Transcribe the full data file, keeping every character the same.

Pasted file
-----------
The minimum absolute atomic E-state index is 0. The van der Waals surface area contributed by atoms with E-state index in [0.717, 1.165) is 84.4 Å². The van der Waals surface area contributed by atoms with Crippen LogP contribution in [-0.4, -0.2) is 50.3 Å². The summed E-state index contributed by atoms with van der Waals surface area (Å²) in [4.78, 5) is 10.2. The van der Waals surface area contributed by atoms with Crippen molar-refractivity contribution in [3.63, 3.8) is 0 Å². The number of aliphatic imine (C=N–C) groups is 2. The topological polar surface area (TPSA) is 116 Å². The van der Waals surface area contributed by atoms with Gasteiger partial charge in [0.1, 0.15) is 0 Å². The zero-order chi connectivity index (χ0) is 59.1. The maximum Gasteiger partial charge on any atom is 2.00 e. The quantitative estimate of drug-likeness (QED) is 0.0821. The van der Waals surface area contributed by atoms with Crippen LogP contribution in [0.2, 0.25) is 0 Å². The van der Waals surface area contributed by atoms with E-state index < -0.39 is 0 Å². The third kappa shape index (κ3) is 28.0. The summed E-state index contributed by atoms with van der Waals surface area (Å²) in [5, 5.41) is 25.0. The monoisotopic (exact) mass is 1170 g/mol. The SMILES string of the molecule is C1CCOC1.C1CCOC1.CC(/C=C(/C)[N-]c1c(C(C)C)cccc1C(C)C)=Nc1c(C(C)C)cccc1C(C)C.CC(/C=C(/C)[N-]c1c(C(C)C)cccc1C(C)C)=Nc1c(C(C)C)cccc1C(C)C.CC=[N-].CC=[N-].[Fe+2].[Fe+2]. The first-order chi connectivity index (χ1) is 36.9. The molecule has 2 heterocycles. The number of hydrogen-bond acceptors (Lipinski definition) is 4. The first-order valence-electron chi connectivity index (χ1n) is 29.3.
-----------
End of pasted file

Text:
The minimum absolute atomic E-state index is 0. The van der Waals surface area contributed by atoms with E-state index in [0.717, 1.165) is 84.4 Å². The van der Waals surface area contributed by atoms with Crippen LogP contribution in [-0.4, -0.2) is 50.3 Å². The summed E-state index contributed by atoms with van der Waals surface area (Å²) in [4.78, 5) is 10.2. The van der Waals surface area contributed by atoms with Crippen molar-refractivity contribution in [3.63, 3.8) is 0 Å². The number of aliphatic imine (C=N–C) groups is 2. The topological polar surface area (TPSA) is 116 Å². The van der Waals surface area contributed by atoms with Gasteiger partial charge in [0.1, 0.15) is 0 Å². The zero-order chi connectivity index (χ0) is 59.1. The maximum Gasteiger partial charge on any atom is 2.00 e. The quantitative estimate of drug-likeness (QED) is 0.0821. The van der Waals surface area contributed by atoms with Crippen LogP contribution in [0.2, 0.25) is 0 Å². The van der Waals surface area contributed by atoms with E-state index < -0.39 is 0 Å². The third kappa shape index (κ3) is 28.0. The summed E-state index contributed by atoms with van der Waals surface area (Å²) in [5, 5.41) is 25.0. The monoisotopic (exact) mass is 1170 g/mol. The SMILES string of the molecule is C1CCOC1.C1CCOC1.CC(/C=C(/C)[N-]c1c(C(C)C)cccc1C(C)C)=Nc1c(C(C)C)cccc1C(C)C.CC(/C=C(/C)[N-]c1c(C(C)C)cccc1C(C)C)=Nc1c(C(C)C)cccc1C(C)C.CC=[N-].CC=[N-].[Fe+2].[Fe+2]. The first-order chi connectivity index (χ1) is 36.9. The molecule has 2 heterocycles. The number of hydrogen-bond acceptors (Lipinski definition) is 4. The first-order valence-electron chi connectivity index (χ1n) is 29.3.